Good morning Austin:
Saturday Night Live opened with Dana Carvey reprising his role as Church Lady, hosting Taran Killam’s Ted Cruz and Darrell Hammond’s Donald Trump on Church Chat.
Church Lady recalled that John Boehner had called Cruz “Lucifer in the flesh.”
And now you’ve quit the race entirely. Why did you think it never worked out?
Well, Church Lady, I suppose the American people weren’t ready for a candidate with strong Christian values, someone like me who follows the righteous path and lives his faith every blessed moment.
TC: Yes I do pray to God often and I think everything that happens was part of God’s plan
CL: Was it? Was it God’s plan for you to get humiliated by an orange mannequin? That’s kind of an odd plan for God to have for you.
Cruz leaves but returns during Trump’s segment of Church Chat as Satan. But when Trump belittles him, a hurt Satan Cruz says, “You’re such a jerk, Donald. I’m going back to Hell. They’re nicer there.”
As you may recall, Sen. Ted Cruz’s presidential campaign ended with a big bang last Tuesday
On Tuesday morning, as the polls were opening in Indiana, Trump was on a telephone interview with Fox News when he had this to say about Rafael Cruz, Ted’s father:
You know, his father was with Lee Harvey Oswald prior to Oswald being, you know, shot. I mean the whole thing is ridiculous. What is this? Right prior to his being shot, and nobody even brings it up. I mean, what was he doing — what was he doing with Lee Harvey Oswald shortly before the death? Before the shooting? It’s horrible.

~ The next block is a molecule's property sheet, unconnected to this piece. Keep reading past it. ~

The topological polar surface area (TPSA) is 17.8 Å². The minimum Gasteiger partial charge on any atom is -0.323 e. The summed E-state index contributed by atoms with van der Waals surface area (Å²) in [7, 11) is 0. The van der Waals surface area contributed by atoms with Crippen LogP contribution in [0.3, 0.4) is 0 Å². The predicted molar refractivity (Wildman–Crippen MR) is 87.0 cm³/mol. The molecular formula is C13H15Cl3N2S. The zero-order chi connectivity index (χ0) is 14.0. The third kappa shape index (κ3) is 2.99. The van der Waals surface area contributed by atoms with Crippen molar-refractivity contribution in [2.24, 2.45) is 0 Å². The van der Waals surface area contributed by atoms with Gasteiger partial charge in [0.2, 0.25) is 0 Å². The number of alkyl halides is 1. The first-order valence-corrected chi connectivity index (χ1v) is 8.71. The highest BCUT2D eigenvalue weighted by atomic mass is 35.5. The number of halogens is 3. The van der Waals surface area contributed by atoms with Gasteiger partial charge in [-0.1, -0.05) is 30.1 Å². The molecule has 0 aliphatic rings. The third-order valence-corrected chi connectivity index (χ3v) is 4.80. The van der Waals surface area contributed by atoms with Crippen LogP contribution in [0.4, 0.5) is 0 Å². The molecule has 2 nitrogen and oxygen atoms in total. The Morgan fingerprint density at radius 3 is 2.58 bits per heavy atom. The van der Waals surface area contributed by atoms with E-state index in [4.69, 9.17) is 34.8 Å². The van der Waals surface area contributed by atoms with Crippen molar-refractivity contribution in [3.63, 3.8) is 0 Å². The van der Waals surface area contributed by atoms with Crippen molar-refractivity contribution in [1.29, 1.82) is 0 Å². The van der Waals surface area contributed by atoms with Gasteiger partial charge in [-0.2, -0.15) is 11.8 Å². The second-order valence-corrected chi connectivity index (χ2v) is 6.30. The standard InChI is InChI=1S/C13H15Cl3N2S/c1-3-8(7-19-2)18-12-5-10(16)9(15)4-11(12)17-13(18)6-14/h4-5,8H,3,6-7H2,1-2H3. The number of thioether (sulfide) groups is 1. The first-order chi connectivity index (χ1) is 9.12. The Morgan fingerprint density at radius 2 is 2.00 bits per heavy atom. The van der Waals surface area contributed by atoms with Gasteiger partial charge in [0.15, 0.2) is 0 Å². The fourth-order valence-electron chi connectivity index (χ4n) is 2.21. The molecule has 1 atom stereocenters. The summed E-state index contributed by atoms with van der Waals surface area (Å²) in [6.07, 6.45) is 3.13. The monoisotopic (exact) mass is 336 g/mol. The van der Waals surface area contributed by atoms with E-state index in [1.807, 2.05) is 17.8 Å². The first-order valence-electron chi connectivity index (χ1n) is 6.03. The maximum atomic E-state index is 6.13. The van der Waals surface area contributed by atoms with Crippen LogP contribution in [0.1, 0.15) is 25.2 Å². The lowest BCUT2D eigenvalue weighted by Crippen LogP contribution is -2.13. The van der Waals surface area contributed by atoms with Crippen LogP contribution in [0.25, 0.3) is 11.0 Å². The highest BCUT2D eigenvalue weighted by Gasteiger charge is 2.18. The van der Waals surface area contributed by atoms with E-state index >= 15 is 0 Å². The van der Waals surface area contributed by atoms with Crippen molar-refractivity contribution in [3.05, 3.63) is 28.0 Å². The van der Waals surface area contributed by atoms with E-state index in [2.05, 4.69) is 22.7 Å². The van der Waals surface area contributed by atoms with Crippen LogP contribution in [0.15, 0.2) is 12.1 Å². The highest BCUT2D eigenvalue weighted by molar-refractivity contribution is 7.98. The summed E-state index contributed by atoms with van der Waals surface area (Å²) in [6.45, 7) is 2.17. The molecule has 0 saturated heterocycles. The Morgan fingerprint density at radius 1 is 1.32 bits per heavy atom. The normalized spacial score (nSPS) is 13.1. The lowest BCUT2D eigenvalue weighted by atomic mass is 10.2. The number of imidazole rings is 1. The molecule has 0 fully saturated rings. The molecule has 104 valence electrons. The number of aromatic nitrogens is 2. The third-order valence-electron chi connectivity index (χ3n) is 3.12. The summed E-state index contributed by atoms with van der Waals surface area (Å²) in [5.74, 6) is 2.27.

As I wrote last week:
What had apparently set Trump off was a video clip Fox aired of the elder Cruz, a pastor and frequent surrogate for his son, in Indiana.
“I implore, I exhort every member of the body of Christ to vote according to the word of God and vote for the candidate that stands on the word of God and on the Constitution of the United States of America,” Rafael Cruz said. “And I am convinced that man is my son, Ted Cruz. The alternative could be the destruction of America.”
“I think it’s absolutely horrible that a man can go and do that, what he’s saying there,” said Trump, whose ability to out-poll Ted Cruz with conservative evangelical voters in many primary states has proved critical to his success.
Other Cruz surrogates and supporters have also identified the Texan as God’s chosen candidate.
“Make no mistake, we are being watched,” broadcaster Glenn Beck said at a Cruz rally Sunday in La Porte, Ind. “We’re being watched by our maker. … Every single state is being required, and I believe — and they’re going to rake me over the coals for saying it, so be it — I believe that’s the Almighty God saying, ‘Each one of you, I want you to stand and you choose: good or evil?’ Which way will we go?”